Today we’d like to introduce you to Arielle Austin.
Arielle, we’d love to hear your story and how you got to where you are today both personally and as an artist.
Though my story as an artist began in childhood, it wasn’t until my last few years at California State University Northridge while pursuing my degree in Graphic Design that I really fell in love with painting. Admittedly, I probably chose more fine art classes than design classes, but there was something about the tactile nature of creating and the presentness that painting so gracefully demanded that captured me.
Once the classes ended and graduation had passed I began focusing on my “practical career” of being a Graphic Designer. Yet, shortly after, I fell deeper into a season of depression and craved for a way out. I craved for something that would help unravel the thoughts in my mind and break through the fog and static. It was then that I remembered my love of painting and the joy, beautiful frustration, peace, and spiritual connectedness I felt when I brought brush to canvas. So I’d come home after long days of my customer service and design jobs and paint. Totally unsure of myself, fear, tears and all, but simply present and hopeful for the transformation in the process. It was, and still is, my moment to meet with God – to pray without words, to let my intuitive movements guide me, to understand myself better. A lot of the time, my paintings are like a visual diary or prayer journal entries. Fast forward to four months later, and the work that was simply created as an outlet was now being hung in my first solo show in 2014.
And here we are, over 4 years, a move from Los Angeles to Austin, numerous solo and group exhibitions, lots of hard and exciting work, and hundreds of really honest paintings later.
We’d love to hear more about your art. What do you do you do and why and what do you hope others will take away from your work?
Initially used as a tool for personal therapy and spiritual connectedness, my process based work explores the intimate relationship between subject and viewer with layers, texture, and details. It’s a practice in staying present, while resolving abstract plays on color, composition, and texture. In experimenting with this process, using paper, modeling paste, and layers of color, my work compels the viewer to take a closer look – to become intimate with the art, resembling our very own human nature and desire. To be fully seen and known and appreciated from afar and even more so once our layers have been examined.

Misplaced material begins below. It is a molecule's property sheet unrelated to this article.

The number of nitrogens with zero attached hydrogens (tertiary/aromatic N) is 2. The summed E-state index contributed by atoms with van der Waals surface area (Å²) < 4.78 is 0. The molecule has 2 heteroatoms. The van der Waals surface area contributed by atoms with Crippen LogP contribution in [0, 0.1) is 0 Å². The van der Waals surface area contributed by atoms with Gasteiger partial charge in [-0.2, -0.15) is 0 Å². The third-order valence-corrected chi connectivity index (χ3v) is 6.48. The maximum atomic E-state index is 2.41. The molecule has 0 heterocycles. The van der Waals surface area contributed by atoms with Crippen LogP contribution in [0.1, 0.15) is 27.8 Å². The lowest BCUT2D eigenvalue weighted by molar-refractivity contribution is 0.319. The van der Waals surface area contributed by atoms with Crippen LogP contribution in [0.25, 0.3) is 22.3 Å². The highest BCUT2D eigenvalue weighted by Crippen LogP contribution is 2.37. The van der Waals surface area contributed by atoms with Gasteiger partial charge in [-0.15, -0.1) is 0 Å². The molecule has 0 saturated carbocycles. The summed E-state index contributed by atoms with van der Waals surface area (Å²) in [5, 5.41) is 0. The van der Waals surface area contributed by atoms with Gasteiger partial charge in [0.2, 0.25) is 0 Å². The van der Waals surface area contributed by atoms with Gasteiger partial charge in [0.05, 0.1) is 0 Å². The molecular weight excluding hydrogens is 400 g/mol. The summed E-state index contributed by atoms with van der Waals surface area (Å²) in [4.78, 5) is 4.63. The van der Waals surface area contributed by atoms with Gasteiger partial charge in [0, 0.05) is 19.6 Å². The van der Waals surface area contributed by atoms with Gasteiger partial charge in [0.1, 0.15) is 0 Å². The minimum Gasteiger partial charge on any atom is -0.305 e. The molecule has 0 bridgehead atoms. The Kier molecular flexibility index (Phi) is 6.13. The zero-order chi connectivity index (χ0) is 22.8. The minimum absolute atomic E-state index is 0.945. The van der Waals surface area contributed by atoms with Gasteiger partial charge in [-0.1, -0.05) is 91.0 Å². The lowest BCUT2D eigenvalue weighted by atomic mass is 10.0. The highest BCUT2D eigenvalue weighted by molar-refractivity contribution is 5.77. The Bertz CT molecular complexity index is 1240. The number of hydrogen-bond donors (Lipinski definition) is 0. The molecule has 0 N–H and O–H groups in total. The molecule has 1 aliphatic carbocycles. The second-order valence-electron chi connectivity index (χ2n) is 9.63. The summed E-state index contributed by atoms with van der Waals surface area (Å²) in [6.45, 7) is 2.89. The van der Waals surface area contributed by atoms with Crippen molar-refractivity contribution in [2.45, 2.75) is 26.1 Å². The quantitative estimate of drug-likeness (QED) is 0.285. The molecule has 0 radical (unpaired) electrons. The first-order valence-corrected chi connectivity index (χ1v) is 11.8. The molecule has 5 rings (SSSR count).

With my use of dried flowers I carry in the idea of bringing new life to what we would see as dead or trash. I’ve always loved the thought of having a hand in bringing a sense of redemption to what was thought to be lost.
One of the greatest compliments I’ve received is, “I can see God in your work. It’s as if He is painting alongside you.” My hope is that anyone can find a piece of themselves in what I create. And to get even a glimpse of God in company with the image of one’s self that’s seen, known, understood, and loved – that would mean everything.
What do you know now that you wished you had learned earlier?
I’ve always held onto these few pieces of advice:
Start with where you are with what you’ve got.
I began my personal practice with leftover paints from college and repurposed canvases from The Salvation Army. Just start somewhere.
You can’t make good work if you don’t make really crappy work first and in between.
Plain and simple. Keep making ugly work until it becomes the catalyst for really great work. It always comes.
Do not overlook the big and small victories.
It can be so easy to reach a milestone only to immediately turn your eyes to the next mountain to climb. Stop and sit in the moment of your current mountaintop and give yourself credit for where you stand. Find and surround yourself with genuine community that is always down to cheer you on.
Do not sell yourself short.
A lot of people who do not create art are very unaware of all the details it takes to produce “a pretty painting”. From supply runs to studio/workspace set-up, the cost of materials, time, taxes, self-marketing, and the list goes on. Not to mention the physical and emotional expense creating takes out of you. All of these factors matter and deserve appropriate compensation.
Do you have any events or exhibitions coming up? Where would one go to see more of your work? How can people support you and your artwork?
In addition to my website and social media profiles, my work is currently on display and for purchase at Silk and Sage Design Studio, LIMBO Jewelry (Domain Northside location), and at Austin City Hall as part of the People’s Gallery for 2018. I can also be found around town participating in pop-up exhibitions with atxGALS (@atxGALS).
I’m also teaching a workshop or two in the Austin area based on abstract process painting and nurturing your inner artist. I hope to see you there!
- Website: www.arielle-austin.com
- Email: ArielleAustinStudio@gmail.com
- Instagram: www.instagram.com/arielle_austin
- Facebook: www.facebook.com/ArielleAustinArt
Portrait Image : Tyeschea West